NEW YORK (CBSNewYork) – An unprovoked racist altercation was caught on camera.

A woman tells an Asian American woman to go back to China.

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So what is the correct response when confronted with this kind of hate?

As CBS2’s Jessica Layton reports, the altercation between an Asian American couple from a Manhattan and a woman in a cab began before Danny Lee even took out his cell phone.

Maria Ha says it started with a nasty stare – way too close for comfort.

She pretty much got into my face. It was nose to nose, and she says ‘You’re not from here, you’re from China . Go back to China!” Ha said. “So I screaming, ‘Danny, Danny! Get that lady! She said racial slurs at me!'”

“Your defense alarms go off and you’re like ‘Oh man, this is unacceptable,'” Lee said.

So the upset husband hit record.

“Did you just say ‘Go back to China?'” Lee said.

“You’re assaulting me! You’re assaulting me!” the woman said.

“I’m not touching you,” Lee can be heard saying in the video.

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They say the anti-Asian insults continued as they walked away near 22nd Street and First Avenue.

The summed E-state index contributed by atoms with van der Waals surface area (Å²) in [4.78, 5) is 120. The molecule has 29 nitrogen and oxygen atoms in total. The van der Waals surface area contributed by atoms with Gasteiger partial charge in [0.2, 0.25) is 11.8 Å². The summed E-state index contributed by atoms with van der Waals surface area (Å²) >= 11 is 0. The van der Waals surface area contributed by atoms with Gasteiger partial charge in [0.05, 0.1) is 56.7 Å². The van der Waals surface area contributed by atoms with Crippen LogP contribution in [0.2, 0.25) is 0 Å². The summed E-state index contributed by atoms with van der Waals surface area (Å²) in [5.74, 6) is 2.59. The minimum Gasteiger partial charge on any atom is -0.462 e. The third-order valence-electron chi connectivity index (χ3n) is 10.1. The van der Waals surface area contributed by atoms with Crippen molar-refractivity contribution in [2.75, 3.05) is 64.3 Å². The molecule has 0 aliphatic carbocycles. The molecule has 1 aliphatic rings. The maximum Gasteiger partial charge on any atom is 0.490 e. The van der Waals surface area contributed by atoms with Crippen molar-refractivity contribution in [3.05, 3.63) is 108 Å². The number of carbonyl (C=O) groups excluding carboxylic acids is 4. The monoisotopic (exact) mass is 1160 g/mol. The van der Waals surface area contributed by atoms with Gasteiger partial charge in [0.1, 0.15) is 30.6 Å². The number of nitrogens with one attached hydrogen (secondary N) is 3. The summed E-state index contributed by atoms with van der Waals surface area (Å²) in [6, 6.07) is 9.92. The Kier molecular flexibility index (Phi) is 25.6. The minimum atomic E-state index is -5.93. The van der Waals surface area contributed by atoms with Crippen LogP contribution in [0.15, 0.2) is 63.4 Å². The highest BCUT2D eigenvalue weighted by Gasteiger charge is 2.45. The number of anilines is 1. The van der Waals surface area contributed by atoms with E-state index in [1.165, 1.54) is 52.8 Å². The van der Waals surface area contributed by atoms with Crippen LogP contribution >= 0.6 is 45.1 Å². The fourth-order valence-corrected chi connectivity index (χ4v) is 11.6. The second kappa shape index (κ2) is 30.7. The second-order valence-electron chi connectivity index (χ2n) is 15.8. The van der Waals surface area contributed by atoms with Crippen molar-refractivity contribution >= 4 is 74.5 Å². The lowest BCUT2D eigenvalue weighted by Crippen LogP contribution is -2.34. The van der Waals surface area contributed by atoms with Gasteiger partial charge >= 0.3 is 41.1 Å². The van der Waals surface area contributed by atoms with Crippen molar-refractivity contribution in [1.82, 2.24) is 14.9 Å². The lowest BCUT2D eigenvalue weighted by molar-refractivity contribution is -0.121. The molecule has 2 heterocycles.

On the video, you can hear the woman offer to pay double if the driver takes off before giving the Korean couple the finger. It was all so shocking and unprovoked, Lee admits he acted with anger. Ha says she froze.

“When you’re in the middle of that heated exchange, and you’re the victim, what’s the best way to handle that situation?” Layton asked.

“I do not not recommend engaging an assailant,” said former NYPD Lieutenant Dr. Darrin Porcher. “We want to exit it as quickly and safely as possible — and that means walking away.”

Porcher says, as hard as it may be, stay calm and do not engage. Get a picture of the offender if you safely can and show it to police when you file a report. Never turn to violence.

If you’re a witness, don’t get physically involved, Porcher says. Try to get a picture and call for help.

The group Stop Asian American and Pacific Islanders Hate, formed at the start of the pandemic, it has gotten 3,795 reports of hate incidents since last March, including more than 500 in 2021.

It’s all the more reason Lee and Ha say they can’t brush off this encounter, like they may have in the past.

“Just want to put an end to this. We’re both very tired of this,” Lee said. “No matter if it’s a small incident or big incident – you can’t – it’s not OK.”

A message to her, and anyone, with hate in their heart.

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Jessica Layton contributed to this report.